KANSAS CITY, Mo — Shelter KC is already seeing an overflow of clients. With the potential of the season’s first snowfall, the shelter is expecting for their empty beds in their living quarters to be completely packed by 6 p.m..
“When we just go from our car to your work, you don’t realize what cold is — when you spend the night in that cold… So to be in a warm place, be in safe place, to also not have to sleep with your eye open thinking someone is going to come into your tent to steal your shoes — that is rest,” said Shelter KC’s Executive Director Eric Burger.
Shelter KC, who serves about 300 meals a day, predicts an even higher number of newcomers this winter. They say it is the consequence of a hard year — a rise in evictions, job loss and an on-going mental health crisis.
About 75 percent of their daily intakes are first-timers.
“It’s not really the homeless population is increasing, but people who are in severe crisis are the ones that are increasing,” said Burger. “People who are homeless used to only be homeless for only two to three weeks at a time, get a job and out of homelessness. Now you have people who have been homeless three or four years, and I think that length is really the increase.”
Berger says one silver lining of winter weather is that certain people will come in for help when they otherwise would not. It is a chance for relationship and trust-building that can lead to long-term rehabilitation.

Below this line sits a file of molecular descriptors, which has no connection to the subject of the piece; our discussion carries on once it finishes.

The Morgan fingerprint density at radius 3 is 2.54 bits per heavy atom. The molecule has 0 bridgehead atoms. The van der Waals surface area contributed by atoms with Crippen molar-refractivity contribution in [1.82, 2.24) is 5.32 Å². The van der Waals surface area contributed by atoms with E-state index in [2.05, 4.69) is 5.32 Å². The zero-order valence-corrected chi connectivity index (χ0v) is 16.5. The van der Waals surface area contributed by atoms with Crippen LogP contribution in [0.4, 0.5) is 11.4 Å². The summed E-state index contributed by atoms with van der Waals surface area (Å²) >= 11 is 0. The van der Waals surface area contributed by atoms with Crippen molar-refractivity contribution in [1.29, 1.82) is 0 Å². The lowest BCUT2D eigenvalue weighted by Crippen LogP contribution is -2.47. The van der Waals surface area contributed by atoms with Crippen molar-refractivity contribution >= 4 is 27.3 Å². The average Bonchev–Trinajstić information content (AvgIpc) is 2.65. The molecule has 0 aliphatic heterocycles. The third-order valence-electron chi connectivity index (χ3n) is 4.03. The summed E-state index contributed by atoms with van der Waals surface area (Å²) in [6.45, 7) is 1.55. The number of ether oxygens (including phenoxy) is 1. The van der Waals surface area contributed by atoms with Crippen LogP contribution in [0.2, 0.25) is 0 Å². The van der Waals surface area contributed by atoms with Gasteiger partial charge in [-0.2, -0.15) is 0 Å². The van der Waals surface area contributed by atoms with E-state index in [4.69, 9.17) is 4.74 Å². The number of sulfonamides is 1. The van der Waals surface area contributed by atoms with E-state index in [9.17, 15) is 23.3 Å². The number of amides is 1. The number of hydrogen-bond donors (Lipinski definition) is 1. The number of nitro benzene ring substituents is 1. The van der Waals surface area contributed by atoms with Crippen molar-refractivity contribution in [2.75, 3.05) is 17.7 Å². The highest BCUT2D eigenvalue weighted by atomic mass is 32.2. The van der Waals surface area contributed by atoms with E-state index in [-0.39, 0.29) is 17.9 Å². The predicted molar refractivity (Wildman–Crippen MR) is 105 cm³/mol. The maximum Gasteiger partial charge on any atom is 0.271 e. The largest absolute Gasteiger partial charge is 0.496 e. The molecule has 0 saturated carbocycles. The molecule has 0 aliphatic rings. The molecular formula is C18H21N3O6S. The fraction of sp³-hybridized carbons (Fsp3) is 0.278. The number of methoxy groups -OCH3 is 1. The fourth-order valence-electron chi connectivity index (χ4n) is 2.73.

“And if you have that, then we can work with you in other areas of your life,” said Burger.
Anthony Cox found community at Shelter KC after being evicted from his home and living on the streets. He says a bed and a meal means everything to those who walk in without anything.
“Some people come here and they are so hungry they’re asking others for… ‘Are you not gonna eat that?’ They’ll eat right off someone’s plate. I mean they’ve been out there for a minute and it’s cold, they’re hungry, and it’s wet. They’re tired,” said Cox.
A few miles away, Nourish KC’s community kitchen serves about 500 meals per day. During a cold front, they see an uptick of an additional 100-200 meals.
“When you are struggling, sometimes that can make all the difference in the course of your day,” said Executive Director Sue Fenske.
Fenske says having a nutritious meal leads to better immune systems. It is vital in helping combat illnesses for the houseless.
“If you don’t pay your mortgage, you lose your house. If you dont pay your utilities, you can’t turn the lights on. People notice that — right? If you can’t put food on the table, people dont see that. So that’s generally the place where people cut first,” said Fenske. “There is no shame in asking for help, and right here, there is no question."